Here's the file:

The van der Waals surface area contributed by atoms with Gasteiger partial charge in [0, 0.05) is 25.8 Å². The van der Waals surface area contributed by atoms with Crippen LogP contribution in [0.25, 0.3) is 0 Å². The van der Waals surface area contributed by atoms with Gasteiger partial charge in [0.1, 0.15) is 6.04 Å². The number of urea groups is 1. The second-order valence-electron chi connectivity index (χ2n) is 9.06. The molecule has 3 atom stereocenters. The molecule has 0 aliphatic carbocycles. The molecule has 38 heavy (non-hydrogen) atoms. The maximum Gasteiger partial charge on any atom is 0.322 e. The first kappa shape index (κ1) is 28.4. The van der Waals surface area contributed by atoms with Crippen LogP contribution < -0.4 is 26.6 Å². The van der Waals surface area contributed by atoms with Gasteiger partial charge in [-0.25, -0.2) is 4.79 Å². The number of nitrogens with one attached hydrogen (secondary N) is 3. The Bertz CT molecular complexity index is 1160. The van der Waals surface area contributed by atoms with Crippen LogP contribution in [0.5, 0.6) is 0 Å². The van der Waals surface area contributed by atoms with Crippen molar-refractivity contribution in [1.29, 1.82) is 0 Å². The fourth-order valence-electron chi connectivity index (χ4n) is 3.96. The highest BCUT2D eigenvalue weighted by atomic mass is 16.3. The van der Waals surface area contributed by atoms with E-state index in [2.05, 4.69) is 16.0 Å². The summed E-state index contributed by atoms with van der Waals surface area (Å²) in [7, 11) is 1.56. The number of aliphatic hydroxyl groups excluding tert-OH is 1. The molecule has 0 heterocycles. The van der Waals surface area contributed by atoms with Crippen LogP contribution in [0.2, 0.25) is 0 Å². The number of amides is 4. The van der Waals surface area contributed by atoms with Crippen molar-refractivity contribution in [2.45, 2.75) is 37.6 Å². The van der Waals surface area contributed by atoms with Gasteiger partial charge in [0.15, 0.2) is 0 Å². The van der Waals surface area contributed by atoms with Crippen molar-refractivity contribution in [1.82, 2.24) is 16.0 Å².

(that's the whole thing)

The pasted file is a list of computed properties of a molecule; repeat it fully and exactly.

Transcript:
The van der Waals surface area contributed by atoms with Gasteiger partial charge in [0, 0.05) is 25.8 Å². The van der Waals surface area contributed by atoms with Crippen LogP contribution in [0.25, 0.3) is 0 Å². The van der Waals surface area contributed by atoms with Gasteiger partial charge in [0.1, 0.15) is 6.04 Å². The number of urea groups is 1. The second-order valence-electron chi connectivity index (χ2n) is 9.06. The molecule has 3 atom stereocenters. The molecule has 0 aliphatic carbocycles. The molecule has 38 heavy (non-hydrogen) atoms. The maximum Gasteiger partial charge on any atom is 0.322 e. The first kappa shape index (κ1) is 28.4. The van der Waals surface area contributed by atoms with Crippen LogP contribution < -0.4 is 26.6 Å². The van der Waals surface area contributed by atoms with Gasteiger partial charge in [-0.25, -0.2) is 4.79 Å². The number of nitrogens with one attached hydrogen (secondary N) is 3. The Bertz CT molecular complexity index is 1160. The van der Waals surface area contributed by atoms with Crippen LogP contribution in [0.5, 0.6) is 0 Å². The van der Waals surface area contributed by atoms with Crippen molar-refractivity contribution in [1.29, 1.82) is 0 Å². The fourth-order valence-electron chi connectivity index (χ4n) is 3.96. The highest BCUT2D eigenvalue weighted by atomic mass is 16.3. The van der Waals surface area contributed by atoms with E-state index in [2.05, 4.69) is 16.0 Å². The summed E-state index contributed by atoms with van der Waals surface area (Å²) in [7, 11) is 1.56. The number of aliphatic hydroxyl groups excluding tert-OH is 1. The molecule has 0 heterocycles. The van der Waals surface area contributed by atoms with Crippen LogP contribution in [0.2, 0.25) is 0 Å². The number of amides is 4. The van der Waals surface area contributed by atoms with Crippen molar-refractivity contribution in [2.45, 2.75) is 37.6 Å². The van der Waals surface area contributed by atoms with Gasteiger partial charge in [0.15, 0.2) is 0 Å². The van der Waals surface area contributed by atoms with Crippen molar-refractivity contribution in [1.82, 2.24) is 16.0 Å².